Why you can’t afford to CATNAP

These are tough economic times and the gloomy situation both at home and abroad doesn’t look as if it will be brightening up any time soon. In times like these, it’s understandable that companies are looking for ways to save money and you might expect that investing in environmental monitoring equipment would be the last thing on the mind of many plant operators. But that so-called logic overlooks an important truth – nine times out of 10, what’s good for the environment is also good for business.

When it comes to environmental monitoring, the rationale for opting for a CATNAP approach (cheapest available technique narrowly avoiding prosecution) is pretty obvious – short-term upfront cost savings. What may be less obvious are some of the longer-term advantages of opting instead for BAT (best available techniques).
At its heart, preventing emissions is all about maximising resource efficiency. Why waste energy heating gases that are lost up the exhaust stack? Why treat more water than necessary, just to throw it down the drain? In short, minimising emissions minimises waste, which is just as appealing for the hard-pressed people in the finance department as it is to environmental compliance managers.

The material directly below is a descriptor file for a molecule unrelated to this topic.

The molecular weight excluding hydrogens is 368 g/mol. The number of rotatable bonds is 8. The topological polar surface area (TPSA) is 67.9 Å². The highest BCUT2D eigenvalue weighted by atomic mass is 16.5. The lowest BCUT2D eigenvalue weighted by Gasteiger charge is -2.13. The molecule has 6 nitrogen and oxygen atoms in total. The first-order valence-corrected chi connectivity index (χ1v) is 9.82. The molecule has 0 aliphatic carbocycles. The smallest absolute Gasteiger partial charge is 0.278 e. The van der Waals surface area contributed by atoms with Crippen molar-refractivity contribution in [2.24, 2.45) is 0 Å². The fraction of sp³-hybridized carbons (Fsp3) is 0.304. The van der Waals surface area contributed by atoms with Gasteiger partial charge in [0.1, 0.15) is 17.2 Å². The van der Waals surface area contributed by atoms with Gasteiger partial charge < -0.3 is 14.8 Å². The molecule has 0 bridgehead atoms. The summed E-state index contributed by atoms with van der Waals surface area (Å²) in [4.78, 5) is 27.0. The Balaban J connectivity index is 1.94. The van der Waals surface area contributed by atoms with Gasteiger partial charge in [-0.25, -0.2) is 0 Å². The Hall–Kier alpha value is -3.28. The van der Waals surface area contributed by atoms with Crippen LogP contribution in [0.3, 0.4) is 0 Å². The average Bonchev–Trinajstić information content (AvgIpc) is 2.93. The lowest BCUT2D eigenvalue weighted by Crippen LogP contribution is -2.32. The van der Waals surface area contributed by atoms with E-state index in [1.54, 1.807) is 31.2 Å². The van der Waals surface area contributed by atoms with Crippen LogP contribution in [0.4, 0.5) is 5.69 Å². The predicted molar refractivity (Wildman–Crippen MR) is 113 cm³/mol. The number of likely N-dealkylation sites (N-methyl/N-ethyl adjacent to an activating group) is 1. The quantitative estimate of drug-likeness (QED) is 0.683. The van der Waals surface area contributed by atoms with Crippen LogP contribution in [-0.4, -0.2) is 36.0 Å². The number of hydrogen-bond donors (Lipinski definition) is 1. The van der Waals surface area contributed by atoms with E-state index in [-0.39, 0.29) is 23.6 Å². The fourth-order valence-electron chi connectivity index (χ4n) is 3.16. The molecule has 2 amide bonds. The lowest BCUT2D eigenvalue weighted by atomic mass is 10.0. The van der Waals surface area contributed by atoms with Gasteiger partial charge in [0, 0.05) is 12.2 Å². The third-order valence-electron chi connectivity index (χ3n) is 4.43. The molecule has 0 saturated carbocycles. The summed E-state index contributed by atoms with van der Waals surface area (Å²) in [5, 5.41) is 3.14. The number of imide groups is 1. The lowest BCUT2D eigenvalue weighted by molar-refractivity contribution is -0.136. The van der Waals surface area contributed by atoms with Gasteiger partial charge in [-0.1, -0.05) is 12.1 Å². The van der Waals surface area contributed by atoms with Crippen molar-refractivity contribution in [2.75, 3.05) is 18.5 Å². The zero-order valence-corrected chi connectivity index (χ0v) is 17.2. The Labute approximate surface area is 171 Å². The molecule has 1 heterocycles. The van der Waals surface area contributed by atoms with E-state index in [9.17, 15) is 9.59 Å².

The other key issue is that environmental legislation is tightening up all the time, and companies must increasingly keep on top of their compliance measures if they want to avoid punitive taxes and – in extreme cases – fines.

In fact, this is something that operators are increasingly aware of, with over 35% of organisations formally reviewing impending environmental legislation on a monthly basis. Some 22% opt for quarterly reviews, 16% go through it every six months and 24% look at it annually.

*If you fancy seeing how you measure up against the other players in your industry, why not check out our interactive benchmarking tool at www.howdoyoumeasureupabb.com?

*Source: ABB’s How do you measure up? survey.

Advertisements

Leave a Reply

Fill in your details below or click an icon to log in:

WordPress.com Logo

You are commenting using your WordPress.com account. Log Out / Change )

Twitter picture

You are commenting using your Twitter account. Log Out / Change )

Facebook photo

You are commenting using your Facebook account. Log Out / Change )

Google+ photo

You are commenting using your Google+ account. Log Out / Change )

Connecting to %s


%d bloggers like this: